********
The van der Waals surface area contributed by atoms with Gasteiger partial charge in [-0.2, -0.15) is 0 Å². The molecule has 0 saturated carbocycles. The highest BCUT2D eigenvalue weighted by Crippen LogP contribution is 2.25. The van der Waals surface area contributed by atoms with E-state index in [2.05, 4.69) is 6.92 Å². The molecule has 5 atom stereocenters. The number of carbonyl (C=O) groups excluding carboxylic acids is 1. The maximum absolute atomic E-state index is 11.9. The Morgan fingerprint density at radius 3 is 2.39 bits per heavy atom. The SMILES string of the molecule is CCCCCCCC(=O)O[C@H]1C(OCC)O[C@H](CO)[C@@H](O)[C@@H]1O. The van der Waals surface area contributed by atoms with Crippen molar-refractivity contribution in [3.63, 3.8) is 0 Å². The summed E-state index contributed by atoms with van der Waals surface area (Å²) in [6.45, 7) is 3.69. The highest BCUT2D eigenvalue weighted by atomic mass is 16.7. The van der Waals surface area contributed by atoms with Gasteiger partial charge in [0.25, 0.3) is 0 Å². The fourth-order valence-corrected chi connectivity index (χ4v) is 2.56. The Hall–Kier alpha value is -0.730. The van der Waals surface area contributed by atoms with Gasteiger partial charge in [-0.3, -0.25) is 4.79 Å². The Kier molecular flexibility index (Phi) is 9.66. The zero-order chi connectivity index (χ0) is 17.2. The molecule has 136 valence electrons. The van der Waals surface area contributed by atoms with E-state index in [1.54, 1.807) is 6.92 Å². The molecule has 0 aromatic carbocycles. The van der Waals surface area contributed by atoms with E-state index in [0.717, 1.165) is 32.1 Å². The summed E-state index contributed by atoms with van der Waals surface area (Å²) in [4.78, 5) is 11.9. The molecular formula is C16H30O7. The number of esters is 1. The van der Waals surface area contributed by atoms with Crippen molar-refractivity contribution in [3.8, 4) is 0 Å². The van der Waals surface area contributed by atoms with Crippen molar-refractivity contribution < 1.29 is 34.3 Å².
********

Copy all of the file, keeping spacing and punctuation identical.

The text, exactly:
The van der Waals surface area contributed by atoms with Gasteiger partial charge in [-0.2, -0.15) is 0 Å². The molecule has 0 saturated carbocycles. The highest BCUT2D eigenvalue weighted by Crippen LogP contribution is 2.25. The van der Waals surface area contributed by atoms with E-state index in [2.05, 4.69) is 6.92 Å². The molecule has 5 atom stereocenters. The number of carbonyl (C=O) groups excluding carboxylic acids is 1. The maximum absolute atomic E-state index is 11.9. The Morgan fingerprint density at radius 3 is 2.39 bits per heavy atom. The SMILES string of the molecule is CCCCCCCC(=O)O[C@H]1C(OCC)O[C@H](CO)[C@@H](O)[C@@H]1O. The van der Waals surface area contributed by atoms with Crippen molar-refractivity contribution in [3.63, 3.8) is 0 Å². The summed E-state index contributed by atoms with van der Waals surface area (Å²) in [6.45, 7) is 3.69. The highest BCUT2D eigenvalue weighted by atomic mass is 16.7. The van der Waals surface area contributed by atoms with Gasteiger partial charge in [0.25, 0.3) is 0 Å². The fourth-order valence-corrected chi connectivity index (χ4v) is 2.56. The Hall–Kier alpha value is -0.730. The van der Waals surface area contributed by atoms with Gasteiger partial charge in [-0.3, -0.25) is 4.79 Å². The Kier molecular flexibility index (Phi) is 9.66. The zero-order chi connectivity index (χ0) is 17.2. The molecule has 136 valence electrons. The van der Waals surface area contributed by atoms with E-state index in [1.54, 1.807) is 6.92 Å². The molecule has 0 aromatic carbocycles. The van der Waals surface area contributed by atoms with E-state index in [0.717, 1.165) is 32.1 Å². The summed E-state index contributed by atoms with van der Waals surface area (Å²) in [4.78, 5) is 11.9. The molecular formula is C16H30O7. The number of esters is 1. The van der Waals surface area contributed by atoms with Crippen molar-refractivity contribution in [3.8, 4) is 0 Å². The van der Waals surface area contributed by atoms with Crippen molar-refractivity contribution < 1.29 is 34.3 Å².